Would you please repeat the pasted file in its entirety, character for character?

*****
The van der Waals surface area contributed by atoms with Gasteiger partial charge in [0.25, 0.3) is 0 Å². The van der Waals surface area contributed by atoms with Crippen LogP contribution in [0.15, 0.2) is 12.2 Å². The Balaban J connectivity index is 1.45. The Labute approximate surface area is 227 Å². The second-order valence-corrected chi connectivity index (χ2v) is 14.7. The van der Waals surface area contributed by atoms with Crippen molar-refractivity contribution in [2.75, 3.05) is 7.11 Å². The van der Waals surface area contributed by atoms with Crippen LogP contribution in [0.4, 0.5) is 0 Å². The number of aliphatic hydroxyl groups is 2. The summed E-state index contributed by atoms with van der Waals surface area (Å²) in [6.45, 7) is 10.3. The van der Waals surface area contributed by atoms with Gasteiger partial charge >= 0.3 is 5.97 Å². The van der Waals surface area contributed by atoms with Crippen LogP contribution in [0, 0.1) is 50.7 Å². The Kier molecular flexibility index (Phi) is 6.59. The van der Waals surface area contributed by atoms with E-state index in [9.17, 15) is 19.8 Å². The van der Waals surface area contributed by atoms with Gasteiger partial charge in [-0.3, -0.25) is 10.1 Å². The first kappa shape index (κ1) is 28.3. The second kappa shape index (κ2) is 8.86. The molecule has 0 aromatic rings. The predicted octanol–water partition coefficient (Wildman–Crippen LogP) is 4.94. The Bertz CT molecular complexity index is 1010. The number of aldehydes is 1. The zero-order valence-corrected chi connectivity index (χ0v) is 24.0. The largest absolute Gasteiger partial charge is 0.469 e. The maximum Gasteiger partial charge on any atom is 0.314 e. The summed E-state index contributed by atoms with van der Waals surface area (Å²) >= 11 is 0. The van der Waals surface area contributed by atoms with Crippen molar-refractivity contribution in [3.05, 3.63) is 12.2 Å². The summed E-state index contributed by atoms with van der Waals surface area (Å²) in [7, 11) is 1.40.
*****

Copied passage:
The van der Waals surface area contributed by atoms with Gasteiger partial charge in [0.25, 0.3) is 0 Å². The van der Waals surface area contributed by atoms with Crippen LogP contribution in [0.15, 0.2) is 12.2 Å². The Balaban J connectivity index is 1.45. The Labute approximate surface area is 227 Å². The second-order valence-corrected chi connectivity index (χ2v) is 14.7. The van der Waals surface area contributed by atoms with Crippen molar-refractivity contribution in [2.75, 3.05) is 7.11 Å². The van der Waals surface area contributed by atoms with Crippen LogP contribution in [0.4, 0.5) is 0 Å². The number of aliphatic hydroxyl groups is 2. The summed E-state index contributed by atoms with van der Waals surface area (Å²) in [6.45, 7) is 10.3. The van der Waals surface area contributed by atoms with Gasteiger partial charge >= 0.3 is 5.97 Å². The van der Waals surface area contributed by atoms with Crippen LogP contribution in [0, 0.1) is 50.7 Å². The Kier molecular flexibility index (Phi) is 6.59. The van der Waals surface area contributed by atoms with E-state index in [9.17, 15) is 19.8 Å². The van der Waals surface area contributed by atoms with Gasteiger partial charge in [-0.3, -0.25) is 10.1 Å². The first kappa shape index (κ1) is 28.3. The second kappa shape index (κ2) is 8.86. The molecule has 0 aromatic rings. The predicted octanol–water partition coefficient (Wildman–Crippen LogP) is 4.94. The Bertz CT molecular complexity index is 1010. The number of aldehydes is 1. The zero-order valence-corrected chi connectivity index (χ0v) is 24.0. The largest absolute Gasteiger partial charge is 0.469 e. The maximum Gasteiger partial charge on any atom is 0.314 e. The summed E-state index contributed by atoms with van der Waals surface area (Å²) >= 11 is 0. The van der Waals surface area contributed by atoms with Crippen molar-refractivity contribution in [3.05, 3.63) is 12.2 Å². The summed E-state index contributed by atoms with van der Waals surface area (Å²) in [7, 11) is 1.40.